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A View From the Bridge, Young Vic | reviews, news & interviews

A View From the Bridge, Young Vic

A View From the Bridge, Young Vic

Arthur Miller classic returns to the stage stripped back and stirred up

Three's company, or maybe not: Phoebe Fox, Mark Strong, and Nicola Walker in `A View From the Bridge'Simon Annand

What is it with the London theatre and this particular Arthur Miller play? In 1987, Michael Gambon reached a career-best peak playing the Italian-American longshoreman, Eddie Carbone, in a defining National Theatre revival of A View From the Bridge directed by Alan Ayckbourn, and Ken Stott was arguably even more scorching in the same role on the West End five years ago. Now along comes the Flemish director Ivo van Hove to rattle the cages of received theatrical practice with a stripped-back approach to Miller's high-octane text that places the focus directly on leading man Mark Strong and an incendiary cast, in the process rendering the Young Vic yet again the most classically audacious auditorium in town. 

In a sense, the surprise is that van Hove and the Vic haven't worked together before given the wide net cast by the general director of the Toneelgroep Amsterdam across multiple theatre capitals. New York is doubtless still reeling from this director's Off Broadway shake-ups a decade or more ago of Hedda Gabler and A Streetcar Named Desire, the latter staging forever remembered for its use of a bathtub, while his more recent credits include the world premiere in Madrid earlier this year of the opera version of Annie Proulx's Brokeback Mountain that surely someone somewhere will do in London.

In the meantime, we have a breathless, interval-free View performed with virtually no props (when one does appears, like a chair, the moment is held for a deliberately long time), its cast circumnavigating the stage barefoot. The aim is to tap into the primal passions coursing through a play that gives way to a murderous rage, in which case who needs visual distractions to get in the way? Jan Versweyveld's set - gradually raising and lowering at the start and close of the action - functions as both gladiatorial arena and mausoleum, as befits Eddie's headlong journey into a psychic abyss of his own making. And given that his eyes, we are told, "are like tunnels", how fitting that the rear of the stage should feature a door opening on to its own metaphoric tunnel of blackness - a vision of Eddie's unfortunate destiny and those doomed to exist in his (and its) orbit.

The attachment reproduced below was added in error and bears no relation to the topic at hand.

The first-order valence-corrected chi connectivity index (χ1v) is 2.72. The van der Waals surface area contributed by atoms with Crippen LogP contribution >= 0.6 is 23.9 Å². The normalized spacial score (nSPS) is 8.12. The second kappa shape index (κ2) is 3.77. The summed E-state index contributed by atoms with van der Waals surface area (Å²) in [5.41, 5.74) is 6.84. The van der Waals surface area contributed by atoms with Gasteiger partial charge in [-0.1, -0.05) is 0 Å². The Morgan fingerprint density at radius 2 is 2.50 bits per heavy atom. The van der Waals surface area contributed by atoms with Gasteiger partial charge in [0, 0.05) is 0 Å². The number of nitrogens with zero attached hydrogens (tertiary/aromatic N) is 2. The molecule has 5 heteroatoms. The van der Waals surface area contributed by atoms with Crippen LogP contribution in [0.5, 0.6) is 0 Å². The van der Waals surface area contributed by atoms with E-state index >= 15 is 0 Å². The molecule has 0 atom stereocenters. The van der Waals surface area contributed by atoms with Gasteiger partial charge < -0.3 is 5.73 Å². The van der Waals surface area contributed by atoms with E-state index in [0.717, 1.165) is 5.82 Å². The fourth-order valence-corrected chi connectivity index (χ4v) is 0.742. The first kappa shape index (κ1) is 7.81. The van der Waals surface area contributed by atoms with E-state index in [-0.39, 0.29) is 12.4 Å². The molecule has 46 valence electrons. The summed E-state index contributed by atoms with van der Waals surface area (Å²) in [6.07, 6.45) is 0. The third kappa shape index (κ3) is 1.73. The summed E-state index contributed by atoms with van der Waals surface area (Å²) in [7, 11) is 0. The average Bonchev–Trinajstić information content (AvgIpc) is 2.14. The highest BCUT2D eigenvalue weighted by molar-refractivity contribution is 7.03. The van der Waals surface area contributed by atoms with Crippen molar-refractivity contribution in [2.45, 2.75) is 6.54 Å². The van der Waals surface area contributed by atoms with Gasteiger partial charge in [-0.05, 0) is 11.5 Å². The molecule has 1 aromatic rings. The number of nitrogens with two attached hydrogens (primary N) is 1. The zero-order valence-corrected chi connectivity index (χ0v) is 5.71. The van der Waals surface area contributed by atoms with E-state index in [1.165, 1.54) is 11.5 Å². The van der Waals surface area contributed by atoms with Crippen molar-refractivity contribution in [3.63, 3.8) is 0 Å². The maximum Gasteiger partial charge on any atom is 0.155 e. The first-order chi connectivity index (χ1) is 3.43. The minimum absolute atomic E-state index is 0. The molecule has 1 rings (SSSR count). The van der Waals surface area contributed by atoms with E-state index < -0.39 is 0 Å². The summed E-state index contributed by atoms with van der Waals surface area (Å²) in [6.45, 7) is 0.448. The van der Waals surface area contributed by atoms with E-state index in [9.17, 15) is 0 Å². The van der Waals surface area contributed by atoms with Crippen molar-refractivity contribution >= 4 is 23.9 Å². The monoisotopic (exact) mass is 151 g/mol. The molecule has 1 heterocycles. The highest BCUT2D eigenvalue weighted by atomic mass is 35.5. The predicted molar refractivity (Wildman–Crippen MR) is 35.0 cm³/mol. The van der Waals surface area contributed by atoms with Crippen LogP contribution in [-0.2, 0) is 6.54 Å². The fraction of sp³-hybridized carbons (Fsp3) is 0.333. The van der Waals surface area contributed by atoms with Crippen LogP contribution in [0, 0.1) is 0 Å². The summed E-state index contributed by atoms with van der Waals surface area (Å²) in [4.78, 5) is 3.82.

The plot has a simplicity worthy of the Greek tragedy that this staging explicitly evokes. Eddie (Mark Strong, looking in every way as lean as the staging itself in his first London stage appearance in 12 years) and wife Bea (the wonderful. ever-truthful Nicola Walker) watch as their marriage - indeed, their very existence - is upended by the gathering possessiveness felt by Eddie towards his orphaned 17-year-old niece, Catherine (Phoebe Fox), who shares their home. Eddie is forced to confront what turn out to be very real psychosexual demons when Beatrice's two Italian cousins come to stay - the younger of whom, Rodolpho (Luke Norris, pictured above facing off against Strong), quickly catches Catherine's eye.  

There are no fountains, we are informed, in the Red Hook area of Brooklyn where the play unfolds, that passing remark additionally evocative of the clamping-down of the very desire - Eddie and Bea's sex life, for instance, is virtually nil - that Rodolpho's arrival reawakens in all around him. "You could kiss him he was so sweet," Eddie says apparently innocuously of Rodolpho, and Strong makes tremulously clear the extent to which this Eddie owes his furies to the alarm bells that go off within him once Rodolpho enters the scene - and not just by his realisation that his beloved child-woman, Catherine, is now an independent flesh-and-blood creature. (An imperfectly accented Fox, pictured above left with Walker, may not cut quite the breezily sensual presence the role demands - and that brought Scarlett Johansson a Tony in the same part on Broadway a few years ago - but we'll let that pass.)  

Tom Gibbons's gently ominous sound design allows the mournful undertow of the Fauré Requiem to underscore the action, while Versweyveld's lighting does its bit mercilessly to erode all remnants of civility in accord with Eddie's telling remark early on that "most people ain't people". One could argue that so ramped-up an arena aesthetic turns the play into one long extended climax, and there are times when proceedings do get a bit shouty. (That fine actor Emun Elliott, too, seems physically miscast as the necessarily imposing Marco, the older of the two arrivals from Italy.) But these cavils pale next to the pell-mell intensity of a production that on this occasion barely needs Michael Gould's expertly played lawyer-narrator, Alfieri, to cue us into the momentous import of events. It's instructive to watch this Alfieri growing in agitation as the audience paying heed to the action retreats into the sort of collective, sustained hush that - in the theatre - represents the best compliment of all.

Mark Strong makes tremulously clear the extent to which this Eddie owes his furies to the alarm bells that go off within him once Rodolpho enters the scene

rating

Editor Rating: 
4
Average: 4 (1 vote)

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